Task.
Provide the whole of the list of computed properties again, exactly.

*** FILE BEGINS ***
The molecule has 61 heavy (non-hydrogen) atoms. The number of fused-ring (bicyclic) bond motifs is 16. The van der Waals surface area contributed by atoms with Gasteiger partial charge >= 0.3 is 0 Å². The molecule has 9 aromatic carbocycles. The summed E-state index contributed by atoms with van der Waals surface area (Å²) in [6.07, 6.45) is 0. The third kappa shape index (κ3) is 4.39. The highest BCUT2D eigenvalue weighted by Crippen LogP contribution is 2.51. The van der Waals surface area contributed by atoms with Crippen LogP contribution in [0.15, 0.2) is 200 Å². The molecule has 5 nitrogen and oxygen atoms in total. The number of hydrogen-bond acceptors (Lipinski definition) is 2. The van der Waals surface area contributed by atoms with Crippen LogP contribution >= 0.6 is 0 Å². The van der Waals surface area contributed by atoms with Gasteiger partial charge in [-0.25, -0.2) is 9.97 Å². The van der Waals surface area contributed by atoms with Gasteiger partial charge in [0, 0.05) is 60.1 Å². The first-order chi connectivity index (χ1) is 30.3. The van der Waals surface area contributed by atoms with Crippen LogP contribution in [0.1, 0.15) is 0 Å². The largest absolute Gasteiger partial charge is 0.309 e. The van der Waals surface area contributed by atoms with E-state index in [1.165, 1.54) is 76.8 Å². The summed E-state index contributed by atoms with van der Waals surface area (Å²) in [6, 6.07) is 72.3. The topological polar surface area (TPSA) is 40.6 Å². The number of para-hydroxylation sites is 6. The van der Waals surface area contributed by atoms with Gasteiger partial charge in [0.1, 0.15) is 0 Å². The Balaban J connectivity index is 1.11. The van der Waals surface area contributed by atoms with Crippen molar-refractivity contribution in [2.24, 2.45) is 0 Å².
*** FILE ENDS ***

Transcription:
The molecule has 61 heavy (non-hydrogen) atoms. The number of fused-ring (bicyclic) bond motifs is 16. The van der Waals surface area contributed by atoms with Gasteiger partial charge >= 0.3 is 0 Å². The molecule has 9 aromatic carbocycles. The summed E-state index contributed by atoms with van der Waals surface area (Å²) in [6.07, 6.45) is 0. The third kappa shape index (κ3) is 4.39. The highest BCUT2D eigenvalue weighted by Crippen LogP contribution is 2.51. The van der Waals surface area contributed by atoms with Crippen LogP contribution in [0.15, 0.2) is 200 Å². The molecule has 5 nitrogen and oxygen atoms in total. The number of hydrogen-bond acceptors (Lipinski definition) is 2. The van der Waals surface area contributed by atoms with Crippen LogP contribution >= 0.6 is 0 Å². The van der Waals surface area contributed by atoms with Gasteiger partial charge in [-0.25, -0.2) is 9.97 Å². The van der Waals surface area contributed by atoms with Gasteiger partial charge in [0, 0.05) is 60.1 Å². The first-order chi connectivity index (χ1) is 30.3. The van der Waals surface area contributed by atoms with Crippen LogP contribution in [0.1, 0.15) is 0 Å². The largest absolute Gasteiger partial charge is 0.309 e. The van der Waals surface area contributed by atoms with E-state index in [1.165, 1.54) is 76.8 Å². The summed E-state index contributed by atoms with van der Waals surface area (Å²) in [6, 6.07) is 72.3. The topological polar surface area (TPSA) is 40.6 Å². The number of para-hydroxylation sites is 6. The van der Waals surface area contributed by atoms with Gasteiger partial charge in [0.1, 0.15) is 0 Å². The Balaban J connectivity index is 1.11. The van der Waals surface area contributed by atoms with Crippen molar-refractivity contribution in [2.24, 2.45) is 0 Å².